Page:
# First-Order Logic System

A First-Order Logic System is a Predicate Logic System that allows the representation of logic terms, predicate symbols, function symbols, constant symbols, and of Quantification over Variables.

**AKA:**Lower Predicate Calculus, LPC, First-Order Predicate Calculus, First-Order Theory, F Logic, First-Order Predicate Logic, FOPL.**Context:**- It must have a set of First-Order Sentence/First-Order Logic Formulas (a First-Order Logic Language).
- It must have a set of First-Order Logic Operations.
- Logic Terms: name Objects or sets of objects
- Predicate: Describe the relations that hold among a fixed number of objects in a given domain.
- Connectives: Allow predicates to be combined into more complex representations. (E.g. AND, NOT)
- Quantifiers: Allow statements against classes of objects without having to enumerate them by name. (e.g. existential and universal.)
- Universal Quantifier: A Statement is true for all Values of the Variable.
- Existential Quantifier: A Statement is true for at least one Value of the Variable.

- It can be use as an Ontology Language to represent a Domain.
- Is Turing Complete (Computationally Tractable).
- It can be associated with a First-Order Logic Model.

**Counter-Example(s):****See:**Deductive Reasoning; Horn Clause; Inductive Logic Programming; Second-Order Logic; Relational Calculus; Lambda Calculus; Markov Logic Network; Descriptive Logic; Abduction; Entailment; Higher-Order Logic; Hypothesis Language; Inductive Logic Programming; Learning from Structured Data; Logic Program; Propositionalization; Relational Data Mining, Predicate Logic, Propositional Logic, Quantifier#Logic, Higher-Order Logic, Deductive System, Completeness (Logic).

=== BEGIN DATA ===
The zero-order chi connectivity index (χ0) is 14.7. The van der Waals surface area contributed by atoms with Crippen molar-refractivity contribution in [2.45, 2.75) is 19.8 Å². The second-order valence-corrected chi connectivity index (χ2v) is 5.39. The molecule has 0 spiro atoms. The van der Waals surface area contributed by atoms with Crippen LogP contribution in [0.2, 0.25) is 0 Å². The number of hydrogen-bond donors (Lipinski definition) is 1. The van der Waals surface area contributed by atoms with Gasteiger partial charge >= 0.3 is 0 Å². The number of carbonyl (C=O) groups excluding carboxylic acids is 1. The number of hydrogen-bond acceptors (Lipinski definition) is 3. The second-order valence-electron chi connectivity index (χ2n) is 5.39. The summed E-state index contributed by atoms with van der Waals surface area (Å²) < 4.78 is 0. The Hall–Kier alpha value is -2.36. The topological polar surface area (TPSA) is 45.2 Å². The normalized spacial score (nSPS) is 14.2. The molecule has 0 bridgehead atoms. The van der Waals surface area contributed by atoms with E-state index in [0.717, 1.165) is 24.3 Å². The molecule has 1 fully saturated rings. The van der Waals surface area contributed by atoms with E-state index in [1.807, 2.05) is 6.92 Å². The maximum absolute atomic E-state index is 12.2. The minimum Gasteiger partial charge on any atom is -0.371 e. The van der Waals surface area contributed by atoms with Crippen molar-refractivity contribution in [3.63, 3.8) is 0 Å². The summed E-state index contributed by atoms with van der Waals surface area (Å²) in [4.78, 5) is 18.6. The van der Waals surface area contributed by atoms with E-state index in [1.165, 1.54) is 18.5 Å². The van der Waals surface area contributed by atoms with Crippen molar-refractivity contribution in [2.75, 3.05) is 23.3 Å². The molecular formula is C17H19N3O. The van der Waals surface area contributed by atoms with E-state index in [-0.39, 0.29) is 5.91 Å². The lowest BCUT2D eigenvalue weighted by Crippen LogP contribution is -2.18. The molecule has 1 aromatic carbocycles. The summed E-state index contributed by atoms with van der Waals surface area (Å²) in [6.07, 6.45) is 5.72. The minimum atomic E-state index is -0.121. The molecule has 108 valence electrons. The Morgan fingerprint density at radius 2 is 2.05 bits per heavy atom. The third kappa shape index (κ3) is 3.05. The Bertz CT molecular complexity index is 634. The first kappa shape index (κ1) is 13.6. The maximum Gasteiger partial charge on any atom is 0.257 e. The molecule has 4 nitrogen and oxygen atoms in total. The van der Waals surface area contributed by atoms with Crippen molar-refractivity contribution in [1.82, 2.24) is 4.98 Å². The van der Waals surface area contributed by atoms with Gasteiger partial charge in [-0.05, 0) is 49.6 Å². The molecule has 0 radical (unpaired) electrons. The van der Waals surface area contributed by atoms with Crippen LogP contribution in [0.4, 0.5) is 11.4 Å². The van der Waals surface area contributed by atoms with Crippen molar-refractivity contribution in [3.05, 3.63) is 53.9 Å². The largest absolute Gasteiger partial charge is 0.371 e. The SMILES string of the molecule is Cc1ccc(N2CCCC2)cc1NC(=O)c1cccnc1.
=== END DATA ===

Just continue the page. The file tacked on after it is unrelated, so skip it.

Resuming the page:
## References

### 2018

- (Hughes & Schagrin, 2018) ⇒ G.E. Hughes, and Morton L. Schagrin (November 02, 2018). Formal logic: https://www.britannica.com/topic/formal-logic/The-predicate-calculus#ref65843 Retrieved: 2019-06-09. In: Encyclopaedia Britannica.
- QUOTE: A predicate calculus in which the only variables that occur in quantifiers are individual variables is known as a lower (or first-order) predicate calculus.

### 2015